As you might know, I am a great Hispano-Suiza enthusiast thanks to my dad. Peter Larsen wasso kind to send me some great photo's of those three cars that have a Kellner coachwork. Let's get to know some more about the great work that Jaques Kellner achieved. More about Kellner you can read soon in the brand new 3 volume Kellner Affain - Matter of Life and Death. Photos and text of this article are excerpted from the Kellner Affair.

What I love so much about vintage and classic cars is that they have such a rich history. Stories are really adding a big value to a car for me. I love to see a car telling me a story with its patina, and when lucky even a whole file with letters and photographs of the whole timeline of the car. Some modern cars can already have a great story, though a vintage car with a war story is unbeatable. When you dive into those stories and history you will be amazed of how cars sometimes survived. This is also the reason why I stared some time ago with CRANKHANDLEBLOG, to get to know these stories and share them with everyone who loves those stories as well. 

Hispano-Suiza H6B chassis 10462

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Hispano-Suiza H6B chassis 10462 was finished in August 1922, and soon became known as the so-called Musurus Boulogne, after its first owner. Little is known about Mr. Constantin Musurus himself.  He proudly presented the car at the Monte Carlo Concours d’Elégance in 1923, where it was awarded a first prize. 

Legend has it that Musurus had gone to Kellner and ordered a speedster body, where the finished car was to be submitted to a committee of the ACF. If the committee agreed that the car was the most beautiful two-seater ensemble they had ever seen, Kellner’s invoice would not be disputed. If they however thought otherwise, Kellner’s demand for payment was to be nominal. It is not recorded whether such an evaluation ever took place, or why on earth Jacques Kellner, prominent industrialist that he was, would ever agree to such nonsense. But it is certainly a good story.

In 1924 chassis 10462 went to England where it was owned by Count Louis Zborowski. It was broken up in 1949, and its engine scrapped. Only the fenders survive today.

Photo credit: Nelson V. Thorpe

1925 H6C Boulogne chassis 11436


1925 H6C Boulogne chassis 11436 was first sold to John Andriesse, fitted with a speedster body that had an open rear seat in the tonneau. On July 21, 1925, Andriesse was driving at high speed on the Haarlemmerweg from Amsterdam to Haarlem, when he lost control of the car at the village of Halfweg. The car landed on its side and was totalled. Andriesse had only owned the car for a month.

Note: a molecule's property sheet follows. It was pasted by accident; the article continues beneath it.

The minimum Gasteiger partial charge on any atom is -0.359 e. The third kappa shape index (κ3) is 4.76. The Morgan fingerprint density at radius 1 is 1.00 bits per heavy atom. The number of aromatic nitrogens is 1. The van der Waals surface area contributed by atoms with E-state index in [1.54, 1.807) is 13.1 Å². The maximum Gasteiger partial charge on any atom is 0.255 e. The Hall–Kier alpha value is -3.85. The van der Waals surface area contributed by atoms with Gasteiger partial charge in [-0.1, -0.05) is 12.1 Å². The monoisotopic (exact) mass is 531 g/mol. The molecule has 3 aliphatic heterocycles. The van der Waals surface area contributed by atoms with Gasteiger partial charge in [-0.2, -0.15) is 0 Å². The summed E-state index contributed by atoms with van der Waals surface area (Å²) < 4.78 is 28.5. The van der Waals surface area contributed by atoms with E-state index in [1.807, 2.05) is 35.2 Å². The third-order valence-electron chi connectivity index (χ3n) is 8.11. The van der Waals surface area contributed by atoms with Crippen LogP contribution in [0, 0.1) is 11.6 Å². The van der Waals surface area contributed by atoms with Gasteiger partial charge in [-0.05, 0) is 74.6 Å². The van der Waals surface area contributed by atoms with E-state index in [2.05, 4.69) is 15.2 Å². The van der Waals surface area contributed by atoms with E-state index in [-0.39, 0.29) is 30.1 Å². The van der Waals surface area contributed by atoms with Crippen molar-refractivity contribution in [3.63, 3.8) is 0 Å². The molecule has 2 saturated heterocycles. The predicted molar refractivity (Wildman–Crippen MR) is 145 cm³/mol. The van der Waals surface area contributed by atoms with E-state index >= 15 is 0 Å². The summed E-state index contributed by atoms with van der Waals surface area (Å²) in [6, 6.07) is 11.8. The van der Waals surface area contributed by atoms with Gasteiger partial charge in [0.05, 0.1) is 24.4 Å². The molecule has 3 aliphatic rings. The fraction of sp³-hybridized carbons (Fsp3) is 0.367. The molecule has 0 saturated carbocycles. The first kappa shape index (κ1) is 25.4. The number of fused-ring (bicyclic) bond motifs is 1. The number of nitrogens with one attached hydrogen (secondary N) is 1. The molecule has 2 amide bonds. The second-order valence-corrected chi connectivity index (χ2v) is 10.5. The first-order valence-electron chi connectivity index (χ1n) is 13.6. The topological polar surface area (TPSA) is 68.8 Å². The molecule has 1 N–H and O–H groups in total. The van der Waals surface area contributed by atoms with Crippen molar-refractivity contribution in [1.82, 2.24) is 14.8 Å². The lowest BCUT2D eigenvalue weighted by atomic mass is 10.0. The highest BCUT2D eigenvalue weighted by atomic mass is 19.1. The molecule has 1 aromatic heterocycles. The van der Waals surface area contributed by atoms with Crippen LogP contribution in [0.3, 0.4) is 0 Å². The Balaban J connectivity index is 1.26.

It is thought that the wreck went the Hispano-Suiza concessionary Greve & Co in The Hague, who repaired it. The Grebel headlamps did not survive the crash and were replaced by Marchal bulls-eye types. Double shock absorbers were mounted at the front and likely also at the back. A new body by Kellner was installed on the chassis – a simply gorgeous dual cowl and dual windshield torpedo.

The refurbished and rebodied car was sold to Baron Joeki van Pallandt, a notorious playboy and businessman who seems to have divided his time between the boardrooms of large Dutch companies and the casinos of Monte Carlo – where a good deal of the travel between the two took place behind the wheel of 11436. According to Hans Veenenbos, the Baron fancied non-stop marathon drives, for which the H6C was of course eminently suited. It is not known how long van Pallandt kept the car. Sometime during the 1930s its fenders were mildly modernized.

At some point after the fenders had been redone, 11436 crashed once again. It is not known whether van Pallandt or the subsequent owner Maarten Kruyswijk was at the wheel. 

The accident took place on the Wassenaarscheweg between The Hague and Wassenaar. Veenenbos states that “…reckless overtaking ended up in a head-on crash with an oncoming car and the Hispano dragged along the other car, which somersaulted, to come to a standstill on the other side of the road.”

11436 survived this accident too and was repaired a second time. Kruyswijk offered the car for sale in the July 22, 1939 issue of Auto Kampioen, a Dutch car magazine. After that, 11436 vanished. What an unbelievable barnfind the car would be today. 

Photo credit: Nelson V. Thorpe

1935 Rolls-Royce Phantom II Continental chassis 68SK

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Stylish Phantom II Continental conduite intérieure chassis 68SK with division that was built in 1935 for Liliane Marie Mathilde Beaumont-d’Erlander, a.k.a. Princesse de Faucigny-Lucinge – a good customer of Kellner. Every year she would order a new Rolls, always finished in bright yellow over black, like this car. While the side window treatment was classic Kellner, the sloping rear of the car resembled a 1932 semi-aerodynamic pontoon bodied Maybach Zeppelin that made a big splash at the Paris Salon that year. This photo taken in the courtyard of the Kellner works.

Photo credit: Peter Larsen - Kellner Affair